October 09, 2020

OFCCP Issues FAQs on Executive Order Combating Race and Sex Stereotyping

As we reported, on September 22, 2020, President Trump issued “Executive Order on Combating Race and Sex Stereotyping,” (Executive Order 13950) in an effort to “to combat offensive and anti-American race and sex stereotyping and scapegoating.” Executive Order 13950 also prohibits federal contractors from inculcating such views in their diversity and inclusion trainings.

On or about October 7, 2020, the Office of Federal Contract Compliance Programs (OFCCP) issued nine Frequently Asked Questions (FAQs) to address Executive Order 13950. The FAQs include a range of topics — from the effective date of the Executive Order and examples of race or sex stereotyping or scapegoating, to how to file a complaint for unlawful training programs.

The FAQs confirmed that Executive Order 13950 became effective on September 22, 2020, but the requirements for federal contractors and subcontractors will apply to contracts entered into on or after November 21, 2020. The agency also notes, however, that it may investigate claims of sex and race stereotyping pursuant to its existing authority under Executive Order 11246, which requires contractors and subcontractors to treat employees without regard to their race or sex, among other protected bases.

The FAQs define the terms “race or sex stereotyping” and “race or sex scapegoating” consistent with Executive Order 13950, and provide examples of race or sex stereotyping or scapegoating that include, among other things, “one race or sex is inherently superior to another race or sex” or “an individual, by virtue of his or her race or sex, is inherently racist, sexist, or oppressive, whether consciously or unconsciously.”

Notably, the FAQs state that unconscious bias or implicit bias training is not prohibited if “it is designed to inform workers, or foster discussion, about pre-conceptions, opinions, or stereotypes that people—regardless of their race or sex—may have regarding people who are different, which could influence a worker’s conduct or speech and be perceived by others as offensive.” Such training is prohibited, however, “to the extent it teaches or implies that an individual, by virtue of his or her race, sex, and/or national origin, is racist, sexist, oppressive, or biased, whether consciously or unconsciously.”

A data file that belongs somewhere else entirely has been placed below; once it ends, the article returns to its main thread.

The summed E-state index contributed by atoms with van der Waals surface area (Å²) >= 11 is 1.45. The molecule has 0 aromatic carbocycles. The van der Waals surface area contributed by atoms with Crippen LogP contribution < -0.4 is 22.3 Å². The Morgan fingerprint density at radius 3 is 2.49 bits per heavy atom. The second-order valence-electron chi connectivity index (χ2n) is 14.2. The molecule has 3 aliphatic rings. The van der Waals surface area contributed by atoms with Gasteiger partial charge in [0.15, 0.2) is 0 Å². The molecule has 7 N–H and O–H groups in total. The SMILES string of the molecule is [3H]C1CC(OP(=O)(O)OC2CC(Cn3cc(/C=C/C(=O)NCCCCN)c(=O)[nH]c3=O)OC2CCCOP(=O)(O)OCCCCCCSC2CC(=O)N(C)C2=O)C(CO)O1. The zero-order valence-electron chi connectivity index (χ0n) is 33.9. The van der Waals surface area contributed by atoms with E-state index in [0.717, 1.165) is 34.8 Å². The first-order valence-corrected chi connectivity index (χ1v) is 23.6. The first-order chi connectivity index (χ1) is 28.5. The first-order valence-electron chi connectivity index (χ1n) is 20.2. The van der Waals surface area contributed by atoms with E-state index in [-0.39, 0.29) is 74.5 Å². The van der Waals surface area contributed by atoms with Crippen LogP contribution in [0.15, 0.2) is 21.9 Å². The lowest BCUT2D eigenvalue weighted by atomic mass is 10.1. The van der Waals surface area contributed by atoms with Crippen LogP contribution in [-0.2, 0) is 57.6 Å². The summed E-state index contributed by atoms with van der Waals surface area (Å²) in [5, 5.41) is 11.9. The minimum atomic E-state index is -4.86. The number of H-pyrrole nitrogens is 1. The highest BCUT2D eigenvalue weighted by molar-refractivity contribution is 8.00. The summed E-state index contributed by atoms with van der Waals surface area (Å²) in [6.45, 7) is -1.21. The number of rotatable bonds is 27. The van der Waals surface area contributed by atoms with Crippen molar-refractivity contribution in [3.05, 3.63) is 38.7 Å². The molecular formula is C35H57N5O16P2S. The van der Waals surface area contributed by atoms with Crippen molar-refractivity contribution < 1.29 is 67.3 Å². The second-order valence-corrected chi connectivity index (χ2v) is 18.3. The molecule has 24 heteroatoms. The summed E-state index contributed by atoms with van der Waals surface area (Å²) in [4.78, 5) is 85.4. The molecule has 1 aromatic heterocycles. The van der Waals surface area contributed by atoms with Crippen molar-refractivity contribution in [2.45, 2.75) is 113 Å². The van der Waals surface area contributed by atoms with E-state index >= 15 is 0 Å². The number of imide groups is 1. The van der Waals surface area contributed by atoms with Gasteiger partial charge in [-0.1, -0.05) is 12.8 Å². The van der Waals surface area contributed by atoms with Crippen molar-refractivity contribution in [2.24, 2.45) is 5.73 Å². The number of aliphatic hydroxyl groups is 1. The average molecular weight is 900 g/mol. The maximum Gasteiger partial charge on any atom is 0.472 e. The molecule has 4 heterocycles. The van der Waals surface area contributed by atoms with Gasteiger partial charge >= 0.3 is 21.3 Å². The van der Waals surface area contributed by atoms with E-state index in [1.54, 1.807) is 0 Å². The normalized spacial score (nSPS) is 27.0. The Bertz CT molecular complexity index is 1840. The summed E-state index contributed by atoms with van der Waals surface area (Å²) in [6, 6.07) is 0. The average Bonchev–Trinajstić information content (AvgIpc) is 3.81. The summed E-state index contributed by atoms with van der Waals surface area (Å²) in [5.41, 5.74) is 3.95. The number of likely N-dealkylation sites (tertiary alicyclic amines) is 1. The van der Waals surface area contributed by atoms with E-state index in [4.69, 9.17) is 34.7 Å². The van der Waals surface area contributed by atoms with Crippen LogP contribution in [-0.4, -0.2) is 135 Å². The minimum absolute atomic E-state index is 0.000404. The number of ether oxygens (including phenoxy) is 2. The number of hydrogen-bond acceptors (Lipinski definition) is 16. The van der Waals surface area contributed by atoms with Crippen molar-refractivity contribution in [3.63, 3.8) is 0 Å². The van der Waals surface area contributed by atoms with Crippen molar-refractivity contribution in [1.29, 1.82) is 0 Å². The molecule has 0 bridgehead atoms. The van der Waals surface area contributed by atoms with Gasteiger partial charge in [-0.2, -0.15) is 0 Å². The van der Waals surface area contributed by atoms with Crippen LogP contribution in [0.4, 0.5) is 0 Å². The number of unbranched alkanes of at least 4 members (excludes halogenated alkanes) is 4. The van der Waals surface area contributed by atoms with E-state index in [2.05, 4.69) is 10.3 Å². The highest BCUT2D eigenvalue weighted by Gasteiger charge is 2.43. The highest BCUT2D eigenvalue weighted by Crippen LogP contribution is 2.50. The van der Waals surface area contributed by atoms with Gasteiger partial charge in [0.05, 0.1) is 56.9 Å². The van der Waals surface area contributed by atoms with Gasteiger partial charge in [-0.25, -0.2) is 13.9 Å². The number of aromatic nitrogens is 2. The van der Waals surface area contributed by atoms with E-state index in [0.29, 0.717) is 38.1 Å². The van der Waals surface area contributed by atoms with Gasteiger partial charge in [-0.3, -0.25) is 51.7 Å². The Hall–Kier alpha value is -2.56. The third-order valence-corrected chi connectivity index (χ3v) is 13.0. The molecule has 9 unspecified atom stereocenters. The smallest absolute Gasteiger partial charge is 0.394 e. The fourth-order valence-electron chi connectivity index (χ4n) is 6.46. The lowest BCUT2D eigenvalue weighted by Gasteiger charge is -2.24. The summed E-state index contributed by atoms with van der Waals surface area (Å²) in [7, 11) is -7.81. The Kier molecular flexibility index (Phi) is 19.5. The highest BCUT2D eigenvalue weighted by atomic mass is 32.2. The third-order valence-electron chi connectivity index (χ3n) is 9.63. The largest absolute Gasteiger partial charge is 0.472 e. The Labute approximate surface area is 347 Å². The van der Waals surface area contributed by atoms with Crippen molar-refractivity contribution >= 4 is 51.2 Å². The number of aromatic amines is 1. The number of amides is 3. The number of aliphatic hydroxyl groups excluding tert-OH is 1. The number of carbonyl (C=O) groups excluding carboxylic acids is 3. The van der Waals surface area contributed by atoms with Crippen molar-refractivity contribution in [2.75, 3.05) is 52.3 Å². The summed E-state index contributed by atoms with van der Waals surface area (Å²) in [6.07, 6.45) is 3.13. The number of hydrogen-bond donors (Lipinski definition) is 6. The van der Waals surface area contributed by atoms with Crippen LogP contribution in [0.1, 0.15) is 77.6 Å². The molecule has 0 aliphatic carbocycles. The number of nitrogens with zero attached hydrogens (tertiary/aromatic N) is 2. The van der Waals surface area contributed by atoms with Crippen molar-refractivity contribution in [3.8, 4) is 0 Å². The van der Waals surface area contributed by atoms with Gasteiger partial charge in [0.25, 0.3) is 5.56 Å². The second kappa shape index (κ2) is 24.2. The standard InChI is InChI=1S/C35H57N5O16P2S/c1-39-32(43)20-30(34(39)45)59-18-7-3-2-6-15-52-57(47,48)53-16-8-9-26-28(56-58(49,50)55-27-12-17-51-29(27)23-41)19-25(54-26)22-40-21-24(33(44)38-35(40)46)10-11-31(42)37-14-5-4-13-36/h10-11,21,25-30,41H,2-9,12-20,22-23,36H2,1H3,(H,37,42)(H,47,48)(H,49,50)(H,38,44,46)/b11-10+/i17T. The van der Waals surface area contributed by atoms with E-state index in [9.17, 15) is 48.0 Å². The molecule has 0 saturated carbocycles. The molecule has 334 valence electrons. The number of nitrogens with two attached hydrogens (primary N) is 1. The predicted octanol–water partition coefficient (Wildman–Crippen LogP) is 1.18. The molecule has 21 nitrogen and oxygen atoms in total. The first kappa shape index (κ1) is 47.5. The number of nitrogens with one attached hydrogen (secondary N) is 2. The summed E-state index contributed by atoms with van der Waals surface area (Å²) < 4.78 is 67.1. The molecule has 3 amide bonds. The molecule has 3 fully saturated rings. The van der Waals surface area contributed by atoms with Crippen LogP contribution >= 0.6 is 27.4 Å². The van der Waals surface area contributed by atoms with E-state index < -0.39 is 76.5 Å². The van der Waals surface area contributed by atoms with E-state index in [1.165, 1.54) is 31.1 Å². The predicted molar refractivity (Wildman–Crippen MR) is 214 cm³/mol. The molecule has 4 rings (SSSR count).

The FAQs provide information regarding how to file a complaint that alleges unlawful training programs and notes the consequences of noncompliance. As previously reported, the OFCCP recently announced its new hotline and email address to provide a forum to report noncompliance with the Executive Order. The OFCCP’s existing complaint process states that an individual, organization or group can file a complaint on behalf of “anyone who may be the victim of employment discrimination by an employer doing business with the Federal Government.” Similarly, the FAQs state that “third parties” may file a complaint “on behalf of an individual or a group.” It is unclear whether the FAQs are intended to expand the scope of potential reporting parties.

Despite the issuance of the FAQs, the specifics of what is prohibited, as well as the scope of enforcement, remain unclear. Contractors found in violation of Executive Order 13950 may be canceled, terminated, suspended or declared ineligible for additional government contracts. Because of the potential extreme consequences for violating the Executive Order, contractors face significant risk and should not rely on compliance with prior OFCCP guidance when putting in place HR training programs or employee codes of conduct.

Executive Order 13950 requires the OFCCP director to issue a request for diversity and inclusion information in the Federal Register. The FAQs confirm that the Request for Information is currently being drafted to meet the Executive Order’s October 22, 2020 deadline. As detailed in the Executive Order, the OFCCP is expected to seek information from federal contractors and subcontractors and their employees regarding their workplace training and workshops. Accordingly, contractors should begin reviewing their training materials to ensure they are not in violation of the Executive Order.

Faegre Drinker will continue to monitor Executive Order 13950 developments. 

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